Last week I was again at the powder-coater, Marshalls, and asked about a bead blaster…he recommended one not one hundred yards from him, and so I trotted off to take my gearbox-casing, now a hollow shell. He was very friendly and quite interested and seems to do lots of bike bits for people, so I left it there. Next day, I got a call…ready!! Blow me down!

Off I went and picked up the casing, which was really well done (and only $25!), but the finish is not what I wanted, actually. The finish was almost white, matt and smooth, it looked like it had been painted silver! We spoke about it awhile and he recommended instead of glass beads (I think he used 250µ, far too small for my taste) and suggested using plastic beads the next time, a lot larger, to give it a glossier sheen, but still give it a good clean.

That I will, with the other box that I have, but in the meantime wanted to move on with the restoration and finish off the gearbox, so I decided to ‘take things into my own hands’ to achieve the finish I was looking for. Time for testing! I didn’t want to polish or remove any surface irregularities of the casting process and ended up burnishing with a brass brush, with very good effect. I stayed away from the stainless brushes, as they leave too many deep scratches on the ally. This was initially done by hand with a short-bristled brush and then ‘buffed’ with a brush with longer, and therefore softer, ‘bristles’. I was dead pleased with the result, and you can judge for yourself. I like it, but there must be an easier and quicker way! (more of that later, I am ‘working’ on something…)

So the cases are clean, now to the contents! I thought that, as I had two boxes with some slight ‘differences’, I’d try-fit everything to find out what I have and what is usable and what is not! The primary headache is the quadrant, as I appear to have two different ones, without any markings…so have to work things out for myself.

Fist thing to go in is the selector-return-spring ‘hook’ , followed by the cam-plate locating nut. After that, the selector plate and selector ratchet and spring go in (you have to push the return-spring ‘hook’ down to fit over the ‘bump’ on the bottom edge of the plate, or it won’t go in!), and the detent spring and outer ring ratchet-pawl.

Now, line up the centre part of the quadrant plate, so that it is at one end or other of its travel, with the pawl engaged properly in the slots (normally this would still be attached to the quadrant, but I had no idea how these two fit together, so had to take tis slightly longer route to find out for sure). Looking at the selector forks, the pins would have to be one up and one down, diametrically opposite to one another…the one closest the front and the other one in a straight line deep inside, in line with the shafts, if you can imagine that (don’t worry, I will post this in more detail with pictures, when I do the final assembly with new bearings, when they arrive!)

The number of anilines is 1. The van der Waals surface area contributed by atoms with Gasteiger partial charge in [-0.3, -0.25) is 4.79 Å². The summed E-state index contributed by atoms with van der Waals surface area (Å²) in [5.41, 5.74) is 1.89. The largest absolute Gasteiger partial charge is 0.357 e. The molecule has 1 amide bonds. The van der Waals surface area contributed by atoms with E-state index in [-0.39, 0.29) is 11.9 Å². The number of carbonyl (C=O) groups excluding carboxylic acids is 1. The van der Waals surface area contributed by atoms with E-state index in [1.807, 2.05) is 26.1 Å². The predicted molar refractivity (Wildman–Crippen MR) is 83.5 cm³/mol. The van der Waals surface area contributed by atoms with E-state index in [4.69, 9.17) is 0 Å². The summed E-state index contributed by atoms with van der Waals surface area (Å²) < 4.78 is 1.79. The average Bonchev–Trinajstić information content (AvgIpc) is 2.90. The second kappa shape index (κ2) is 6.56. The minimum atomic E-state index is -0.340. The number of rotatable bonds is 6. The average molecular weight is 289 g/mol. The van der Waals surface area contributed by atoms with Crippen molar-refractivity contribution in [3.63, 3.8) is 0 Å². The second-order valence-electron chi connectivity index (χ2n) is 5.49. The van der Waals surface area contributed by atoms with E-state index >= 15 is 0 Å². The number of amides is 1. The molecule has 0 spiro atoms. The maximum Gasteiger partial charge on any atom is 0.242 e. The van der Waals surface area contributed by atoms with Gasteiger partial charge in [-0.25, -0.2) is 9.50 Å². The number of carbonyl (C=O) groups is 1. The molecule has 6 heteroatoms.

So having a look at the detents on the outer rim of the plate and the hole with the four cutouts in the centre…


This is approximately how it should all look (these are the old photos, which I used for reference, by the way…it all look a bit cleaner now!)

Anyway, to cut a long story short, It all went together with more-or-less fiddling and tinkering and now works fine, how I wanted it, with a one-up-and-three-down gear-change!.

I also busied myself with thw nuts and bolts and covers on the casing, to try out some contrasting finishes, without resorting to chrome or too much polish, so some of the parts are wire-brushed, the tops of some nuts buffed up a bit and still other parts are chemically blacked and oiled instead of black paint. I think the overall effect is very good, despite the domed nuts which will more than likely be replaced? Anyway, here are the rest of the pics and the two boxes from the original set of photos, just to show that there really is a difference! Total cost of the cosmetics? A bit of elbow grease, two wire-brushes, degreaser and rust-remover (for the bits inside, mostly) and some chemical black (from a gunsmiths). The bearings are still to come, so apart from them, the total cost was about $50, but the brushes and chemicals can be used on the other bits, too!


Not bad, eh?


© peter gouws 2012

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